Russia's invincible vessel has no analogues anywhere in the world
Invisible for radars, capable of transporting up to 500 commandoes or 10 armored vehicles with 140 military men or three tanks – these are most outstanding peculiarities of the unique Russian hovercraft, project 12322, known in Russia as “Zubr” (“Bison”). The Russian Defense Ministry handed over the third craft of the class to the Greek Navy last week. The vehicle was built by the Russian shipbuilding company Almaz, according to terms of the $200-million contract.
”I do not know what other weapon could be more preferable – these crafts have no analogue in the world, taking into consideration thousands of islands that Greece has to defend,” Russian Defense Minister Sergei Ivanov said commenting on the successful completion of the deal with the Greek authorities.
The ”Zubr” appeared in 1985. The vessel is capable of landing commandoes on 78 percent of unequipped coasts of the world (conventional storm boats can do the same on the level of 14 percent only). In addition, the craft possesses a special quality, which seems to be fantastic for battle ships: it is invisible for enemy's radar stations. The effect is achieved with the help of special coating on the body of the ship. Furthermore, the hovercraft sails in a big cloud of water splashes, which makes it undetectable for radars.
In addition to transporting land troops, the amphibious vessel is capable of making mine barriers, and rendering serious battle support to military men. The vessel is outfitted with two reactive Grad-M systems and four anti-aircraft Strela-3 complexes. The first system is meant to clear a coast of enemy's forces. Strela-3 defends the vessel from airplanes and helicopters during sea navigation. “Zubr” is equipped with two automatic six-barreled AK-630 guns. When the hovercraft shoots, it fires up to 4,000 shells a minute, which earned it a nickname in the Russian navy – a metal-cutter. The intensive fire of AK-630 guns is a reliable defense against torpedoes, mines and even cruise missiles.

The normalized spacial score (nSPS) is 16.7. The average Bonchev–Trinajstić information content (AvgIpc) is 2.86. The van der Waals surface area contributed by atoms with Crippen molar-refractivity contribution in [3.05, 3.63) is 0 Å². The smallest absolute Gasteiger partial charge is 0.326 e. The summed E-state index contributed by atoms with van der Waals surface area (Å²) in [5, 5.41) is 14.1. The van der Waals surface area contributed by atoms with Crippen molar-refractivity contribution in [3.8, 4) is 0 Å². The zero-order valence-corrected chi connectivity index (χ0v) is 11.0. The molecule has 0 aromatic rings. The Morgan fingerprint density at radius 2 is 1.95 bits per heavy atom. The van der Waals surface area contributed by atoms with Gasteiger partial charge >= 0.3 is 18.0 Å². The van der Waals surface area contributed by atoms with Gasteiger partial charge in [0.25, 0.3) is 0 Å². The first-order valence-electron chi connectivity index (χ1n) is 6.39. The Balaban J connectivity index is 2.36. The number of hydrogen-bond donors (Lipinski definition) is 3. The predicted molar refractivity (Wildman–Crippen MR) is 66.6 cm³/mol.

The Russian Navy had eight “Zubrs” in the arsenal in the beginning of the 1990s. When the USSR broke up, five of them were handed over to Ukraine, whereas Russia was left with three. However, there was no point in any further exploitation of the vessels. Russian and Ukrainian top officials stated that they had no aggressive intentions against neighbors. Furthermore, it was said that neither Russia nor Ukraine had any territorial disputes with any other state. It just so happened that the powerful and unique hovercrafts were useless. Export became the only way for “Zubr” to survive. Greece, a NATO member, is the only country so far that acquired unique vessels from Russia. Athens plans to launch a serial production of the hovercraft in the future, for it is the best security guarantee for island states. The countries of South-East Asia also evince interest in “Zubr.” Russia has only one hovercraft at the moment – in the Baltic Navy.
The ship is 57 meters long and 20 meters wide; the vessel's displacement is 535 tons. The vessel is equipped with high-temperature gas-turbine engines. Four propellers 2.5 meters in diameter provide the vessel with an air-cushion. Three other propellers let the vessel develop an incredible speed of 70 knots (about 130 kilometers per hour. It is noteworthy that latest torpedo models are not capable of reaching the speed higher than 50 knots. Ground mines do not pose any danger to hovercrafts.
By summer, the Russian army may break through Ukrainian defences, reach Odessa and liberate Transnistria. The West will only “condemn” Russia's actions and continue supporting Chisinau in words